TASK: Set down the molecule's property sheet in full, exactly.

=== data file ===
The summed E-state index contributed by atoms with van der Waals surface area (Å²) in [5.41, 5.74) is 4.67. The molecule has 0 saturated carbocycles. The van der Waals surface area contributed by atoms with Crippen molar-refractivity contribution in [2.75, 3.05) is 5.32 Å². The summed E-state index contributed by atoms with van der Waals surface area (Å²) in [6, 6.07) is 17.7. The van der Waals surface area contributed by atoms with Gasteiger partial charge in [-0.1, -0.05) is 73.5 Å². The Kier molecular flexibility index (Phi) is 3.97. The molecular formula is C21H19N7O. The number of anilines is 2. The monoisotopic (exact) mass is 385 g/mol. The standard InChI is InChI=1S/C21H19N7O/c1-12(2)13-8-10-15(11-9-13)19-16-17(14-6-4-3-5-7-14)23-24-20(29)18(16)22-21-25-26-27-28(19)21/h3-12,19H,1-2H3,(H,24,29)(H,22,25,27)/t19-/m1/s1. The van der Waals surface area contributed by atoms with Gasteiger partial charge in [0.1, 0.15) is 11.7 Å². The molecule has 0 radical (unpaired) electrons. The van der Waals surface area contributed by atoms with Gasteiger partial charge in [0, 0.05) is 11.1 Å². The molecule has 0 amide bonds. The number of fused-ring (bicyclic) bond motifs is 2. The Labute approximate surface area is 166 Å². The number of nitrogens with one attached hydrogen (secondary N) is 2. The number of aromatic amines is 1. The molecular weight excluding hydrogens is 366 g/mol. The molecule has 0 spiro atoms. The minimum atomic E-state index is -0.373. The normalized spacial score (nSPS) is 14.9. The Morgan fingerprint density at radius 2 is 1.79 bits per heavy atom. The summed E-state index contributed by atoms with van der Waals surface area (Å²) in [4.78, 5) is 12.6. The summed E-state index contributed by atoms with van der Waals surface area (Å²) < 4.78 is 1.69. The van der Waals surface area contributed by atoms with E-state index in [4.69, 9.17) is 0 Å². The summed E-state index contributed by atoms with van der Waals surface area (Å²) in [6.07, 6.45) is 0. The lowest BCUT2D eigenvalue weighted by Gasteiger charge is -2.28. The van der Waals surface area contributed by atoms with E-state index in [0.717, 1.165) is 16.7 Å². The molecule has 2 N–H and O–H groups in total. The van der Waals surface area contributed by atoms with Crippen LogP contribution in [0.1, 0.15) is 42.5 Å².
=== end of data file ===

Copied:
The summed E-state index contributed by atoms with van der Waals surface area (Å²) in [5.41, 5.74) is 4.67. The molecule has 0 saturated carbocycles. The van der Waals surface area contributed by atoms with Crippen molar-refractivity contribution in [2.75, 3.05) is 5.32 Å². The summed E-state index contributed by atoms with van der Waals surface area (Å²) in [6, 6.07) is 17.7. The van der Waals surface area contributed by atoms with Gasteiger partial charge in [-0.1, -0.05) is 73.5 Å². The Kier molecular flexibility index (Phi) is 3.97. The molecular formula is C21H19N7O. The number of anilines is 2. The monoisotopic (exact) mass is 385 g/mol. The standard InChI is InChI=1S/C21H19N7O/c1-12(2)13-8-10-15(11-9-13)19-16-17(14-6-4-3-5-7-14)23-24-20(29)18(16)22-21-25-26-27-28(19)21/h3-12,19H,1-2H3,(H,24,29)(H,22,25,27)/t19-/m1/s1. The van der Waals surface area contributed by atoms with Gasteiger partial charge in [0.1, 0.15) is 11.7 Å². The molecule has 0 radical (unpaired) electrons. The van der Waals surface area contributed by atoms with Gasteiger partial charge in [0, 0.05) is 11.1 Å². The molecule has 0 amide bonds. The number of fused-ring (bicyclic) bond motifs is 2. The Labute approximate surface area is 166 Å². The number of nitrogens with one attached hydrogen (secondary N) is 2. The number of aromatic amines is 1. The molecular weight excluding hydrogens is 366 g/mol. The molecule has 0 spiro atoms. The minimum atomic E-state index is -0.373. The normalized spacial score (nSPS) is 14.9. The Morgan fingerprint density at radius 2 is 1.79 bits per heavy atom. The summed E-state index contributed by atoms with van der Waals surface area (Å²) in [4.78, 5) is 12.6. The summed E-state index contributed by atoms with van der Waals surface area (Å²) < 4.78 is 1.69. The van der Waals surface area contributed by atoms with E-state index in [4.69, 9.17) is 0 Å². The summed E-state index contributed by atoms with van der Waals surface area (Å²) in [6.07, 6.45) is 0. The lowest BCUT2D eigenvalue weighted by Gasteiger charge is -2.28. The van der Waals surface area contributed by atoms with E-state index in [0.717, 1.165) is 16.7 Å². The molecule has 2 N–H and O–H groups in total. The van der Waals surface area contributed by atoms with Crippen LogP contribution in [0.1, 0.15) is 42.5 Å².